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5/26/2017 RouteFiftyTrumpBudgetPlanCallsforStatestoPayAbout25%ofFoodStampBenefitsby2023

Connecting state and local government leaders

Trump Budget Plan Calls for States to Pay About 25% of

Food Stamp Benets by 2023

Budget Director Mick Mulvaney holds up a copy of President Donald Trump's proposed scal 2018 federal budget. ANDREW HARNIK / AP

By Bill Lucia | MAY 23, 2017

A cost-sharing arrangement the administration has proposed would mark a

major financial restructuring of the SNAP program, which covered $66 billion
in benefits last year.

WASHINGTON President Trumps budget proposal would dramatically alter the

way states and the federal government divvy up the cost of providing food stamp
benefits to low-income Americans in the years ahead.

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5/26/2017 RouteFiftyTrumpBudgetPlanCallsforStatestoPayAbout25%ofFoodStampBenefitsby2023

The proposed shift would confront states with significant new costs at a time when
some of them are already facing financial pressure. And there are worries that the
presidents plan, if enacted, could lead to poor households losing access to
assistance they use to buy groceries.

Currently, the federal government pays all of the benefit costs for the food stamp
program, known formally as Supplemental Nutrition Assistance Program, or SNAP.

But the White House spending plan for fiscal year 2018 released on Tuesday calls
for state governments to pitch in matching funds. The phased-in state match would
start at a national average of 10 percent in 2020 and rise to an average of 25 percent
in 2023.

Trumps budget estimates that the matching program along with other changes to
SNAP would lead to nearly $191 billion in federal savings over a decade.

Food stamp benefits cost about $66 billion during 2016.

A 10 percent share of that total would have been about $6.6 billion.

"States in general are having tight margins right now, John Hicks, the executive
director of the National Association of State Budget Officers, said by phone on
Tuesday. If you're talking about something on the order of $7 billion, generally, as
a new obligation, that's a real number.

Trumps budget says that the match program would rely on a formula that
incorporates economic indicators to determine the share of SNAP benefits that
individual states would contribute.

States do currently pay a portion of the administrative costs for SNAP. But these
costs are minor compared to the bill the federal government foots for benefits. The
administrative costs fall into a category of expenses that totalled about $4.3 billion
last year.

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Melissa Boteach, vice president of the Poverty to Prosperity Program at the Center
for American Progress, a liberal advocacy group, criticized the proposed cost
sharing arrangement for benefits.

This is a big deal and it will hurt a lot of struggling families, she said.

An average of about 44 million people participated in the SNAP program each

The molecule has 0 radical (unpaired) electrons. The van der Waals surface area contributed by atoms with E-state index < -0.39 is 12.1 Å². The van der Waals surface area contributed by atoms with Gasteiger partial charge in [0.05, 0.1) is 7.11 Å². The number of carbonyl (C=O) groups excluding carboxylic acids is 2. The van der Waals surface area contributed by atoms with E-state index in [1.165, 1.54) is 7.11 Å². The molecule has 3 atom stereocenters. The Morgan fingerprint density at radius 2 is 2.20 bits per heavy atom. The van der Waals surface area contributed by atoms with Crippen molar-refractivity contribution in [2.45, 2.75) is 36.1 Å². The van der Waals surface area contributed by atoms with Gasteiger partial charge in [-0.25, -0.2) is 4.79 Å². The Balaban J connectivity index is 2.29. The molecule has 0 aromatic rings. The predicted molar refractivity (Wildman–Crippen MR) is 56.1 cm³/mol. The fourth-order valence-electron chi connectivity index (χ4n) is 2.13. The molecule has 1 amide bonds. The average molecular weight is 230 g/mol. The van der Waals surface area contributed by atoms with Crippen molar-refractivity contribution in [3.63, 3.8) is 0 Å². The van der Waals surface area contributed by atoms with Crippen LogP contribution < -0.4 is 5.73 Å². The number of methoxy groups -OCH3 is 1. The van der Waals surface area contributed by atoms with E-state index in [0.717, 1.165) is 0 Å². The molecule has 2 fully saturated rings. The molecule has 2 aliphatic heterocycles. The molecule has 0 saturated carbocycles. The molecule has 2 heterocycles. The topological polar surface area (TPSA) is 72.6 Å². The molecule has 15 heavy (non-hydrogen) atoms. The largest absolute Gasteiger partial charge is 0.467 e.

month during 2016.

When you shift costs to states in that way, in some cases they wont step up and in
other cases they may step up there, but end up cutting other funding, Boteach said.

The White House budget plan notes that the food stamp cost-sharing proposal
would allow states to determine their level of SNAP benefits and that it is fairly
and reasonably designed and gives States options that can mitigate the effects of the
funding shift.

Boteach said a Center for American Progress analysis found that the Trump plan
could lead to eight million households losing SNAP benefits over the coming

White House Budget Director Mick Mulvaney said on Monday that the proposed
cost-sharing arrangement was meant to set up a dynamic where states have some
skin in the game.

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The administration is also seeking to tightenwork requirements for the food stamp
program for able-bodied adults without children.

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Look, if theres 44 million people on there, eight years from the end of the
recession, maybe, maybe it's reasonable to ask if there are folks who are on there
who shouldnt be, Mulvaney said at a press briefing on Tuesday, referring to the
Great Recession.

That is a reasonable question to ask, he added. I would even suggest to you it's a
compassionate question to ask.

In 2007, the number of monthly SNAP participants averaged around 26 million. But,
since 2010, the figure has hovered between 40 million and 48 million.

Part of this is that corporations are not paying their workers enough to afford
food, Boteach said. People are turning to SNAP because their wages are too low,
or because theyre searching for work, or because theyre a child, or a person with
a disability, or a senior.

From a state budget perspective, some of the factors currently posing challenges
include sluggish tax revenues, pension costs for retired public workers and
maintaining school systems. Low oil and natural gas prices are added difficulties in
states with economies closely linked to those commodities.

Hicks was not aware of any robust dialogue between the Trump administration and
state officials about the prospect of transitioning to the state match program for

Thats why I would say this is going to be a surprise to states, he said. It wasn't
preceded with a notable set of conversations.
Bill Lucia is a Senior Reporter for Government Executives Route Fifty and is based in Washington, D.C.


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